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Possible Worlds in Perspective: A Hyperintensional Approach to Content

Josh Armstrong

Thursday, September 22, 2011, 12:00pm - 07:00pm

Rutgers University, Department of Philosophy

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Psychological states, like believing and desiring, are characteristic bearers of content. Content plays a central role in much of contemporary philosophy of mind and language, as well as various branches of cognitive science. What has been called the possible worlds account has been among the most prominent frameworks for understanding the nature of content. While the possible worlds account has proven to be remarkably fruitful in areas such as semantics and decision theory, it suffers from well-known problems related to its treatment of various hyperintensional phenomena (e.g. the fact that an agent can believe that everything is self-identical without believing that Muhammad Ali is Cassius Clay). In this talk I offer a revision to the classic possible worlds framework.  I argue that contents should be understood in terms of alternatives: possible worlds together with a perspective on them. I show how to model a perspective in terms of a system of symbolic mental representations.  The account I provide is one that retains many of the virtues of the possible worlds account, while providing an appropriately hyperintensional account of content.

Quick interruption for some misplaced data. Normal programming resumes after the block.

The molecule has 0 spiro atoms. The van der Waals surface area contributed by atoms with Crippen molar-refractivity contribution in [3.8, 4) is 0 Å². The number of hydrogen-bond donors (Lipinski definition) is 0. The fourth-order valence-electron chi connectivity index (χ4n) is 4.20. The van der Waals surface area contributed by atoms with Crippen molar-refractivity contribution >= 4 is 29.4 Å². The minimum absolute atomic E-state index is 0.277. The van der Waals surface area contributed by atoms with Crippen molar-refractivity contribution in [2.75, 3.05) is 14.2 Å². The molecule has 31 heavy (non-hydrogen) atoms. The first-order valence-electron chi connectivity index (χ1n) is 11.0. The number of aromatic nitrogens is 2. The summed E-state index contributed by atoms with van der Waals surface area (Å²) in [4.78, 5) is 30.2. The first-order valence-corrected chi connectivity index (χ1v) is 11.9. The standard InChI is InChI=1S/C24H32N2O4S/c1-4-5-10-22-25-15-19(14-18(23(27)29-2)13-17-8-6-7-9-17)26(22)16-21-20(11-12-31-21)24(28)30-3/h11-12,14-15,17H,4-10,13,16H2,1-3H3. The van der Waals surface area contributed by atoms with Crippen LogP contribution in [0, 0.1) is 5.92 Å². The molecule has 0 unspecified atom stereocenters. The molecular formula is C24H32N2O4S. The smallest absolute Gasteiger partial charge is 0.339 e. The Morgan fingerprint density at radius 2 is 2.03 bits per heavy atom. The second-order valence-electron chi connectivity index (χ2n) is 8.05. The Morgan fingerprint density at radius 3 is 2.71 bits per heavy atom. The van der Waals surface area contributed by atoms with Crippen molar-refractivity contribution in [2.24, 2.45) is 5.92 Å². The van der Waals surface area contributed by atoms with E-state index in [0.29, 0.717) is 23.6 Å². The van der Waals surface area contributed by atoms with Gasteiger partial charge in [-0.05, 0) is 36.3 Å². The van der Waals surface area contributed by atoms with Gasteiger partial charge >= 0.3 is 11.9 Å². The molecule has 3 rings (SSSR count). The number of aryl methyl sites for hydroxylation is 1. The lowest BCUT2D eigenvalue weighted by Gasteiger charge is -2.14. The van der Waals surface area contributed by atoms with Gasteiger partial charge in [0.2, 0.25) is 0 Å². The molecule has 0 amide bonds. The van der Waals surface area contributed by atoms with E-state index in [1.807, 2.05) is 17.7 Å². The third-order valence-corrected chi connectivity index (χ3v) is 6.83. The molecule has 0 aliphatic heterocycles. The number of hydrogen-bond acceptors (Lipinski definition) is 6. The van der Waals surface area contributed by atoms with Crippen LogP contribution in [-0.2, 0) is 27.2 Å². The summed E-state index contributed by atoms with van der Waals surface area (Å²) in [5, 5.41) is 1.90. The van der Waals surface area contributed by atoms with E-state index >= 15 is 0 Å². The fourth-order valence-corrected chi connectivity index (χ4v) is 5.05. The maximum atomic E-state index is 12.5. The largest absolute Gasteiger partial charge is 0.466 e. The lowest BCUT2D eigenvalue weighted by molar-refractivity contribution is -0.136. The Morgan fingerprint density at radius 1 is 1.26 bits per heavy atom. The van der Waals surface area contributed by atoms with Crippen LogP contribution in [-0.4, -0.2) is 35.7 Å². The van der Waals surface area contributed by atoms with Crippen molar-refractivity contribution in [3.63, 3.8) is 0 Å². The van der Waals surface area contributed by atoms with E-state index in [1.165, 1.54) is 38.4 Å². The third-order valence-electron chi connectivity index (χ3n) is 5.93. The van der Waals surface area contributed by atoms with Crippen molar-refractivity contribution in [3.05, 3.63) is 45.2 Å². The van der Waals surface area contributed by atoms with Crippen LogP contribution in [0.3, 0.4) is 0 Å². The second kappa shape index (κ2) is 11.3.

Josh Armstrong